Tell us about your career journey since you graduated…
Just before I graduated I acquired a job through QA Consulting, in which I started my career as a Software Consultant / Scala Developer. I stayed with QA (HMRC and Capgemini) for a year and a half. I then decided to continue my career as a Software Engineer at the BBC.
What does an average day at work involve for you?
My average day consists of programming in Scala and Java, building Restful APIs with Akka-http/Akka-streams. Building DBs with MySQL and PostgreSQL. Building and maintaining web architecture on AWS, plus undergoing technical architectural design. We mainly develop in a TDD approach and much more. Furthermore, we would have a daily stand-up and then have meetings throughout the day which would include things like elaboration, definitions and engineering meetings.
What’s been the highlight of your career so far?
Building a web architecture from top to bottom to meet a business requirement for the BBC. Seeing an end product that you have designed, implemented, tested and documented is a very satisfying feeling and because it is the BBC, millions of people will be using what you've developed. Slowly seeing myself develop over the past year has been amazing.
How would you say Brunel helped you to get where you are today?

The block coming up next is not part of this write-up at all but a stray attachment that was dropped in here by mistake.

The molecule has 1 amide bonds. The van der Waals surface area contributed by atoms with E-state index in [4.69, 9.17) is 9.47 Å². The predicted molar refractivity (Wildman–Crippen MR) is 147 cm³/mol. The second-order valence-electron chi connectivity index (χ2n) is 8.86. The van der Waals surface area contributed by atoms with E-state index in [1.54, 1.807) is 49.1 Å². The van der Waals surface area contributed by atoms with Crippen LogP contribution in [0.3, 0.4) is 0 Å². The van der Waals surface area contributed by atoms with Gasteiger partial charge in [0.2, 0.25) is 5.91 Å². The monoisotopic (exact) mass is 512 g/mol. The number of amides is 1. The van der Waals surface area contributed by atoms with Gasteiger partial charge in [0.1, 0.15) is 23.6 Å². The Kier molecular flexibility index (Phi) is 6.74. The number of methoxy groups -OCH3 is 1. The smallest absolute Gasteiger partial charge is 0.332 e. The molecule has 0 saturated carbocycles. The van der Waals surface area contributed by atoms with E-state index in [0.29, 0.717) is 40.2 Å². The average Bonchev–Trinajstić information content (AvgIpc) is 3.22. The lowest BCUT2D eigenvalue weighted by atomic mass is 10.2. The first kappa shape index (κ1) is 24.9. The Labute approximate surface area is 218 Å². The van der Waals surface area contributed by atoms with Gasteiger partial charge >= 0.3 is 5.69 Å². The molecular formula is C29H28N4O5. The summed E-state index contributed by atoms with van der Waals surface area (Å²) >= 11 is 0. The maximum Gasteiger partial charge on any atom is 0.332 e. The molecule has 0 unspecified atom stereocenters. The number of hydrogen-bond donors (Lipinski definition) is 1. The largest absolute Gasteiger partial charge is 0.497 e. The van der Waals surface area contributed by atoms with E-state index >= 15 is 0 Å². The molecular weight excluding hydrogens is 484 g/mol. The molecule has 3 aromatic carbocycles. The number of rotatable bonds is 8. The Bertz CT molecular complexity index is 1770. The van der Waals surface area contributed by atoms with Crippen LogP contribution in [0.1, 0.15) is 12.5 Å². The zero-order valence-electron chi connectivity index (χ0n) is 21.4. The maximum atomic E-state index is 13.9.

The institution taught me the more advanced fundamentals of programming.
Why did you choose to study at Brunel and why would you recommend Brunel to others?
The campus life is absolutely amazing and I wish I could go back for just one more weekend! The community, staff and everything that makes Brunel makes it feel like a second home. I will always hold Brunel dear to me. The main reason is because of the ranking position Brunel held in the league tables for all universities in the UK.
What is your best memory of studying here?
Staying up for 20+ hours, 5-10 nights in a row, trying to complete my dissertation at the last minute. Doing my dissertation was very enjoyable as it felt like everything was leading up to that piece of work.
If you could give one piece of advice to new students, what would that be?
Study constantly, do short but frequent sessions. Plus never work in your room on campus as you should associate that space as a place of rest.
What would be your top tip or advice for new graduates as they begin their career journey?
Don't be too worried going into a new work place; understand that seniors know that you’re just starting out and won't know everything. However, be prepared to learn and always go above and beyond. Also, I recommend reading my blog to get a better understanding, which is written for technical and non-technical students.